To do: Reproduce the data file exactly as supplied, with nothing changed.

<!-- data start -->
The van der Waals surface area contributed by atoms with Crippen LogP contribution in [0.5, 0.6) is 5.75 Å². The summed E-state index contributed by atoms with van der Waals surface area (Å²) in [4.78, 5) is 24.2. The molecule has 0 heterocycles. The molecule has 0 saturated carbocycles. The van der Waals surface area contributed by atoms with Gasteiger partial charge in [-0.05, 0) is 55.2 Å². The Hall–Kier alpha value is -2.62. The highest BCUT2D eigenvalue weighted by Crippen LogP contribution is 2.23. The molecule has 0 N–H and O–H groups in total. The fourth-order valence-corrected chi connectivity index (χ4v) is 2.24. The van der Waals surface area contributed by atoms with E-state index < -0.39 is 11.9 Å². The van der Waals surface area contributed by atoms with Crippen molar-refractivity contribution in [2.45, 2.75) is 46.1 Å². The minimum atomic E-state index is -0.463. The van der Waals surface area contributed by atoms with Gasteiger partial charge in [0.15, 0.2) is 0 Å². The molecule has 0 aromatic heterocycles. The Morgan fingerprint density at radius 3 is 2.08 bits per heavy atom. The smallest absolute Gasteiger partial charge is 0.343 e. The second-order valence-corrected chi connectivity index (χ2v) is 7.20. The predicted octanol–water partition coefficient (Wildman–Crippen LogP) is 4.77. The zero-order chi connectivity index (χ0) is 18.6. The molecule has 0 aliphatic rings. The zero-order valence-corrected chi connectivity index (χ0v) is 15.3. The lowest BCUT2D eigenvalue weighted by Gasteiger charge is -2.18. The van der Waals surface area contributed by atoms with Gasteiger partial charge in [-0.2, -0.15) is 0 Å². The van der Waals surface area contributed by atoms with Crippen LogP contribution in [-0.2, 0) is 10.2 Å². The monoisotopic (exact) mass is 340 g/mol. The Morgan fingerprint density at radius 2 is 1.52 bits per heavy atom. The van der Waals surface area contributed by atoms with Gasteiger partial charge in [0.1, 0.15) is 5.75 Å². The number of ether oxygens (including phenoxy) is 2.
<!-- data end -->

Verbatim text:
The van der Waals surface area contributed by atoms with Crippen LogP contribution in [0.5, 0.6) is 5.75 Å². The summed E-state index contributed by atoms with van der Waals surface area (Å²) in [4.78, 5) is 24.2. The molecule has 0 heterocycles. The molecule has 0 saturated carbocycles. The van der Waals surface area contributed by atoms with Gasteiger partial charge in [-0.05, 0) is 55.2 Å². The Hall–Kier alpha value is -2.62. The highest BCUT2D eigenvalue weighted by Crippen LogP contribution is 2.23. The molecule has 0 N–H and O–H groups in total. The fourth-order valence-corrected chi connectivity index (χ4v) is 2.24. The van der Waals surface area contributed by atoms with E-state index < -0.39 is 11.9 Å². The van der Waals surface area contributed by atoms with Crippen molar-refractivity contribution in [2.45, 2.75) is 46.1 Å². The minimum atomic E-state index is -0.463. The van der Waals surface area contributed by atoms with Gasteiger partial charge in [0.15, 0.2) is 0 Å². The molecule has 0 aromatic heterocycles. The Morgan fingerprint density at radius 3 is 2.08 bits per heavy atom. The smallest absolute Gasteiger partial charge is 0.343 e. The second-order valence-corrected chi connectivity index (χ2v) is 7.20. The predicted octanol–water partition coefficient (Wildman–Crippen LogP) is 4.77. The zero-order chi connectivity index (χ0) is 18.6. The molecule has 0 aliphatic rings. The zero-order valence-corrected chi connectivity index (χ0v) is 15.3. The lowest BCUT2D eigenvalue weighted by Gasteiger charge is -2.18. The van der Waals surface area contributed by atoms with Gasteiger partial charge in [-0.2, -0.15) is 0 Å². The van der Waals surface area contributed by atoms with Crippen LogP contribution in [-0.2, 0) is 10.2 Å². The monoisotopic (exact) mass is 340 g/mol. The Morgan fingerprint density at radius 2 is 1.52 bits per heavy atom. The van der Waals surface area contributed by atoms with Gasteiger partial charge in [0.1, 0.15) is 5.75 Å². The number of ether oxygens (including phenoxy) is 2.